Felt-making is the theme of the next Craft Saturdays workshop on Saturday 18 April 2015. This is a very enjoyable craft. It is most satisfying to make your very own fabric from scratch (well, nearly from scratch, because the sheep did its bit first, by providing the wool!). It’s quite a physical process; you really have to get involved in applying the conditions that make the fibres come together to make a fabric. Colours can be added and there is always the element of slight unpredictability which makes the process so more-ish, as in: “Maybe if I try it just one more time…” It’s also possible to produce three dimensional felt pieces.
As for the long walks, in a rash moment last November, I offered as a birthday present, a willingness to complete the ‘Dales Way’ walk with the beneficiary (who likes that kind of thing). Back in the depths of chilly autumn, the prospect of walking eighty-odd miles in a week seemed a long way off; now it is spring, it is apparent that the day will come to make good my promise. So getting into training is the order of the day. In sharp contrast to the snow in my last blog post, it was positively hot over the Easter Bank Holiday weekend, here in Durham. There was once a network of rail connections across the land in this area to facilitate movement of coal from the many mines. This historic network has been imaginatively transformed into paths which are very well used by walkers, cyclists and horseback riders – on our way, we met many others enjoying the Railway Paths too. (For more about these paths, click on the link here to the Long Distance Walkers Association page on the subject. (So Saturday’s walk was to get us going (a mere five miles). This included not just hearing, but actually seeing a woodpecker, which was fun. Having recovered a little (and with the sun still shining), on Bank Holiday Monday we tackled a nine-mile walk along the Lanchester Valley footpath.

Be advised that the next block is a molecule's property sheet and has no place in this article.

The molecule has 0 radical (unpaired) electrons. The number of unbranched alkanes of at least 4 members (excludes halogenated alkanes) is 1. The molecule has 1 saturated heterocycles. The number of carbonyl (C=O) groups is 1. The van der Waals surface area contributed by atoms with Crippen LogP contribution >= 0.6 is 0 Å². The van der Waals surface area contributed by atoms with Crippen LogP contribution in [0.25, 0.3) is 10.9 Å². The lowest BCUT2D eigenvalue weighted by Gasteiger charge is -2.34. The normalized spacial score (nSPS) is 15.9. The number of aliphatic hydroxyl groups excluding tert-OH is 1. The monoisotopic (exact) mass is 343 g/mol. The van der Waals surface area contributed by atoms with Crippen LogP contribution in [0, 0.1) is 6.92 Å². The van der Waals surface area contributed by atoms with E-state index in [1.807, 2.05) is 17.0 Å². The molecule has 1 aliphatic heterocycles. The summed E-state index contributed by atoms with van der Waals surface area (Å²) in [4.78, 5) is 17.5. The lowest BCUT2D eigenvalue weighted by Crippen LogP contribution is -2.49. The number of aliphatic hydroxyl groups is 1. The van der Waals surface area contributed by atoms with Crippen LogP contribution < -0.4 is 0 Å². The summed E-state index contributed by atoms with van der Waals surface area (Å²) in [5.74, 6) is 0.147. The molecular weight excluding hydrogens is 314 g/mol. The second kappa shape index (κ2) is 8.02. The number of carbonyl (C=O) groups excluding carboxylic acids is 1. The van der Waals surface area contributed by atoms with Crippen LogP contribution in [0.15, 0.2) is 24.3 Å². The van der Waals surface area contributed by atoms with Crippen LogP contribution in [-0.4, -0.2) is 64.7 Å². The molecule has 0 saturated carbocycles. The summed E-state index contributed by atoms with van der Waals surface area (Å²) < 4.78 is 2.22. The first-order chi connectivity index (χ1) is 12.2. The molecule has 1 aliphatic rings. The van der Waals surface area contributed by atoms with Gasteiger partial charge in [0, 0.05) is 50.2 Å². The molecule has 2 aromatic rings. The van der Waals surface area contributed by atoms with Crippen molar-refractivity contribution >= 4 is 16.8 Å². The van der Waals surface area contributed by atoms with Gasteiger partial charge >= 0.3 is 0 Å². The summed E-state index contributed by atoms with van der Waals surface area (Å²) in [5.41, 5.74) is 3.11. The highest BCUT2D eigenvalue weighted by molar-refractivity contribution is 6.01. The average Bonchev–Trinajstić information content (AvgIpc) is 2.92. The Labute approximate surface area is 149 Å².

Highlights of this walk included seeing a stoat leap across our path and then make rapid progress up the bank on the other side and spotting wild white violets growing by the path. The walk passes through this beautiful avenue of silver birches:
And how’s this for a signpost?